South Carolina Forestry Commission officials announced the economic impact of the state’s forestry sector Thursday, citing a recently commissioned Economic Impact Analysis for Planning (IMPLAN) study.
The study said forestry and forest products-related industries generated a $23.2 billion impact on the Palmetto State’s economy. The Forestry Commission study also revealed that forestry generates more than 100,000 jobs and $5.5 billion in labor income.
The results of the economic impact analysis of 2020 data were presented by study led by Dr. Joey Von Nessen, a research economist with the University of South Carolina Darla Moore School of Business, at the Forestry Association of South Carolina’s 2022 annual meeting.
The total economic output of forestry grew 9.6% since the last report published in 2019. The other factors analyzed – employment, labor income and value-added metrics – increased by 1.9%, 12.5%, and 8.0%, respectively.
“Forestry is a critical industry to our state. Among the manufacturing industries, forestry is ranked #1 in employment, #2 in labor income and value-added, and #3 in economic output,” said State Forester Scott Phillips, executive director of the commission. “While our forests make significant contributions to the economy of our state, they also produce clean air, clean water, wildlife habitat, beautiful scenery and recreational opportunities that attract people to South Carolina, making our forests an integral part of the fabric of life here.”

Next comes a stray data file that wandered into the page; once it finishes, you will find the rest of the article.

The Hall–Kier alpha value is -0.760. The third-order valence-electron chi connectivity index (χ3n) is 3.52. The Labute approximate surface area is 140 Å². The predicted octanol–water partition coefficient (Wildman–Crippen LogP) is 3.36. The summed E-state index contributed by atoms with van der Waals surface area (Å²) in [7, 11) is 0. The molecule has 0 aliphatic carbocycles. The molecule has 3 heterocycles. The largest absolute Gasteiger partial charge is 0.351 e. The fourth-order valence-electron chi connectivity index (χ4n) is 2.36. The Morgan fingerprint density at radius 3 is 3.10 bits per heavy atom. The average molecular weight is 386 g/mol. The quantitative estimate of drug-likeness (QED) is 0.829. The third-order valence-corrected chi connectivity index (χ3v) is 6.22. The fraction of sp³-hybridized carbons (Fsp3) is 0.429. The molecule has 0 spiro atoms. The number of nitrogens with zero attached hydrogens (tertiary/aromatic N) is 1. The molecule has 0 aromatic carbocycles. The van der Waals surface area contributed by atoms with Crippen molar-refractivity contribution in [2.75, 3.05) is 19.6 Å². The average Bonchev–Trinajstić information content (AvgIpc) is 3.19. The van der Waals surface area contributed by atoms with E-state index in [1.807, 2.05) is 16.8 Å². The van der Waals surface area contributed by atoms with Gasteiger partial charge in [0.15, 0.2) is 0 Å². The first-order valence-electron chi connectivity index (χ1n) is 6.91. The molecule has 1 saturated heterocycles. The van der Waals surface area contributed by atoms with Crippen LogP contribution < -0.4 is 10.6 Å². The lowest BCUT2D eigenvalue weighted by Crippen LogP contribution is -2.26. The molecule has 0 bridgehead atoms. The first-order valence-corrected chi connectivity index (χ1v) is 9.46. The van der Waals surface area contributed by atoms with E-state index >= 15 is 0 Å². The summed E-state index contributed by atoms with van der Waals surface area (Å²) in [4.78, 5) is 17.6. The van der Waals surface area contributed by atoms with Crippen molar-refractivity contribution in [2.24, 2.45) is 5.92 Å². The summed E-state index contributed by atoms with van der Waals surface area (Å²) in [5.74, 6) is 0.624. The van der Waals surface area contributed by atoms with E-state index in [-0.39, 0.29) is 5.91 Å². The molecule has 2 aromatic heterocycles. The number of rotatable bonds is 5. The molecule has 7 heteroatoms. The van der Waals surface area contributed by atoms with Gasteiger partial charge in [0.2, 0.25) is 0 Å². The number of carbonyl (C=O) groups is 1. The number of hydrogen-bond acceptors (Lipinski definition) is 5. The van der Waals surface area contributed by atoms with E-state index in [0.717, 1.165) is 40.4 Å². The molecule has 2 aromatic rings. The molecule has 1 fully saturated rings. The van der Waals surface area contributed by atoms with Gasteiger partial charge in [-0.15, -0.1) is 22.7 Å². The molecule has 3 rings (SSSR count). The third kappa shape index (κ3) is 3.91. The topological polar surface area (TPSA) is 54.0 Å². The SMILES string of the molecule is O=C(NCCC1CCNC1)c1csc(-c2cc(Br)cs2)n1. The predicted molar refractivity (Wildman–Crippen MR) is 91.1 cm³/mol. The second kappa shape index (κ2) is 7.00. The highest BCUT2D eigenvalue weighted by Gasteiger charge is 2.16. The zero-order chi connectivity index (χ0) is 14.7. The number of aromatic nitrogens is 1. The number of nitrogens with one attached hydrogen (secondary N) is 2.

According to Dr. Von Nessen, the growth in the industry was largely a factor of an increase in demand for forest products, such as construction materials and sanitary paper products, and the resulting rise in commodity prices.
“As much as forestry grew in 2020, I anticipate the economic impact to be even higher when we study 2021 data,” said Dr. Tim Adams, resource development division director with the Forestry Commission. “Population growth and the resulting demand for forestry products reached record levels in that year, so we’re already excited about the follow-up report next year.”
The full economic impact study is available on the SCFC website at the link below: